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Chowdhury v. Bair


January 26, 2010


The opinion of the court was delivered by: Ricardo M. Urbina United States District Judge

Re Document No.: 32



This matter is before the court on the defendant's supplemental motion for summary judgment on the plaintiff's hostile work environment claim. The plaintiff, a Bangladeshi Muslim and former Federal Deposit Insurance Corporation ("FDIC") employee, brought suit pursuant to Title VII of the Civil Rights Act of 1964 ("Title VII"), 42 U.S.C. §§ 2000e et seq., against the FDIC alleging discrimination, retaliation and hostile work environment. On March 30, 2009, the court denied the defendant's summary judgment motion with respect to the plaintiff's claims of discrimination and retaliation. The defendant has now filed a supplemental motion for summary judgment on the plaintiff's claims of hostile work environment based on his religion and the defendant's allegedly retaliatory motive. Because the plaintiff has demonstrated that material facts are in dispute, the court denies the defendant's supplemental motion for summary judgment on that claim.


The plaintiff was employed by the FDIC from June 1991 to July 2005. Def.'s Statement of Material Facts as to Which There is No Genuine Issue ("Def.'s Statement") ¶¶ 1, 54; Pl.'s Opp'n to Def.'s Mot. for Summ. J. at 3. Mark Henning became the plaintiff's supervisor in 2003, Mem. Op. (Mar. 30, 2009) at 2, and the plaintiff alleges that shortly thereafter Henning created a hostile work environment by making it clear that he did not want the plaintiff on the Central Data Repository ("CDR") team to which they were both assigned, id. at 3. The plaintiff claims that Henning was hostile toward him because of an EEO complaint the plaintiff had filed against his previous supervisor and because the plaintiff is Muslim. See generally Pl.'s Opp'n to Def.'s Supplemental Mot. For Summ. J. ("Pl.'s Opp'n"), Ex. 1 ("Pl.'s Decl.").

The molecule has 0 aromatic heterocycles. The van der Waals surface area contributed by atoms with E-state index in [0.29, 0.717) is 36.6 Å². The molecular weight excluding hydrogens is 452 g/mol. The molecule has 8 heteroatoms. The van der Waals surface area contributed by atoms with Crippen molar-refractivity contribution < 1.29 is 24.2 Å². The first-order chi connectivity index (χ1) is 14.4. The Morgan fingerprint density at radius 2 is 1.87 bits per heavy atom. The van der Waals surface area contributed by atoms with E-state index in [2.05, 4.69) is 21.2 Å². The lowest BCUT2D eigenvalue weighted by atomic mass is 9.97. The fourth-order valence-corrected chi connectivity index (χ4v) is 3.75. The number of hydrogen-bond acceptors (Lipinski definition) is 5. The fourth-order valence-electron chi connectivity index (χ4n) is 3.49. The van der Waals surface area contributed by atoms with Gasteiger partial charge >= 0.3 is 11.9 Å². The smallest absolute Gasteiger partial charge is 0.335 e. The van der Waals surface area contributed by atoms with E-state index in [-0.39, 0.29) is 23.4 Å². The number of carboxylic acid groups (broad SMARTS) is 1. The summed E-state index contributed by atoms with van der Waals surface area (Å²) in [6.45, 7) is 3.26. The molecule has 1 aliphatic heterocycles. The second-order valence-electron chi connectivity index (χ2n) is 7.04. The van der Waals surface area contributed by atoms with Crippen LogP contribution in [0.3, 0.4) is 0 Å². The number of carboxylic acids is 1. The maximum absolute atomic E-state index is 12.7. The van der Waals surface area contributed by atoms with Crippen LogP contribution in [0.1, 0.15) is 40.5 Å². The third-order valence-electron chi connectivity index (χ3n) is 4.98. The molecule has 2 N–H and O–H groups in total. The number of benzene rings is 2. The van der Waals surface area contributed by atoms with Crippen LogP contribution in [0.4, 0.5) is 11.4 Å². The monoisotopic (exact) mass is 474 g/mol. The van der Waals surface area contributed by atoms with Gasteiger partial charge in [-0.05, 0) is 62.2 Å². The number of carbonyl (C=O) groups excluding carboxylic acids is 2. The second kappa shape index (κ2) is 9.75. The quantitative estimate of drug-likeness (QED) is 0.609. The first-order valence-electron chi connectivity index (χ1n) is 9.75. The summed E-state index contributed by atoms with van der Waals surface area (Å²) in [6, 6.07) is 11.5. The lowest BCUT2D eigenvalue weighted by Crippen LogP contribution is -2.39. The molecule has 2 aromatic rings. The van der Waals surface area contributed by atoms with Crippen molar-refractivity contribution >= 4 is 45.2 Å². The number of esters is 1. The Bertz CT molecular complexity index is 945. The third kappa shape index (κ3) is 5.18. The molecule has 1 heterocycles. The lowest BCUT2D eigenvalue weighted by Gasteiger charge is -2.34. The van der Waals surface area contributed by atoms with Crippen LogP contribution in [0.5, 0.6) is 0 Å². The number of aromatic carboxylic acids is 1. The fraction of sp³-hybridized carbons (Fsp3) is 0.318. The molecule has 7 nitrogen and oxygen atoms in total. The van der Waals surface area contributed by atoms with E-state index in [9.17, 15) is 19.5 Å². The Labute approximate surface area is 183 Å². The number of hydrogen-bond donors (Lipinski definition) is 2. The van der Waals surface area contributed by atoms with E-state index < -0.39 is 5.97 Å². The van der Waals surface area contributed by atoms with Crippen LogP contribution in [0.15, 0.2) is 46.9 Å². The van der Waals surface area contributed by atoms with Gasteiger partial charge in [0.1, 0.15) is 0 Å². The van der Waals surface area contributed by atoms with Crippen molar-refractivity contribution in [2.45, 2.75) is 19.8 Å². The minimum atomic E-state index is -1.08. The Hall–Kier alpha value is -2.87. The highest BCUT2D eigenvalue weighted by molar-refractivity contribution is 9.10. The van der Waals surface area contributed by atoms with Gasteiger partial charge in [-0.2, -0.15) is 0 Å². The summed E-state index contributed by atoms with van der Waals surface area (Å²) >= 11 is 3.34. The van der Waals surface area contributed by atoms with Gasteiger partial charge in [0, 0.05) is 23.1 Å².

The plaintiff filed his complaint on December 9, 2005. See generally Compl. On March 30, 2009, the court denied the defendant's motion for summary judgment on the plaintiff's discrimination and retaliation claims, see generally Mem. Op. (Mar. 30, 2009), and ordered further briefing on the plaintiff's hostile work environment claim, id. at 15-17. Specifically, the court noted that the plaintiff had failed to detail the offensiveness, frequency or severity of the allegedly harassing conduct and that the defendant likewise had failed to address those deficiencies in the plaintiff's allegations. Id. at 16-17.

On May 4, 2009, the defendant filed a supplemental motion for summary judgment on the plaintiff's hostile work environment claim. See generally Def.'s Supplemental Mot. for Summ. J. ("Def.'s Mot."). The plaintiff opposed the motion on May 19, 2009. See generally Pl.'s Opp'n. In support of his opposition, the plaintiff submitted a five-page, self-executed declaration, providing his first-hand account of his relationship with Henning. See generally Pl.'s Decl. The plaintiff specifically alleges that Henning made it known that he would cast an especially critical eye toward the plaintiff's work because of the plaintiff's previous EEO complaint. Id. at 1. The plaintiff further proffers that Henning did not consider the plaintiff a "full member of the team" because Henning often referred to the CDR team as a "Christian family," forced the plaintiff to report to a co-worker (as opposed to a supervisor), humiliated the plaintiff at weekly staff meetings and precluded the plaintiff from attending other important meetings. Id. at 1-2. Other forms of harassment, the plaintiff explains, included Henning placing the plaintiff on a performance improvement plan ("PIP") and advertising that fact and Henning forcing the plaintiff to attend weekly meetings where Henning would "point his finger . . . clench his teeth and make angry faces the entire time." Id. at 3. Because of this conduct, the plaintiff states that he "sought weekly therapy for this stress and eventually had to go on medication for depression. . . . Mr. Henning's harassment ended my enjoyment of [his] job and made it impossible for [him] to continue working." Id. at 4-5.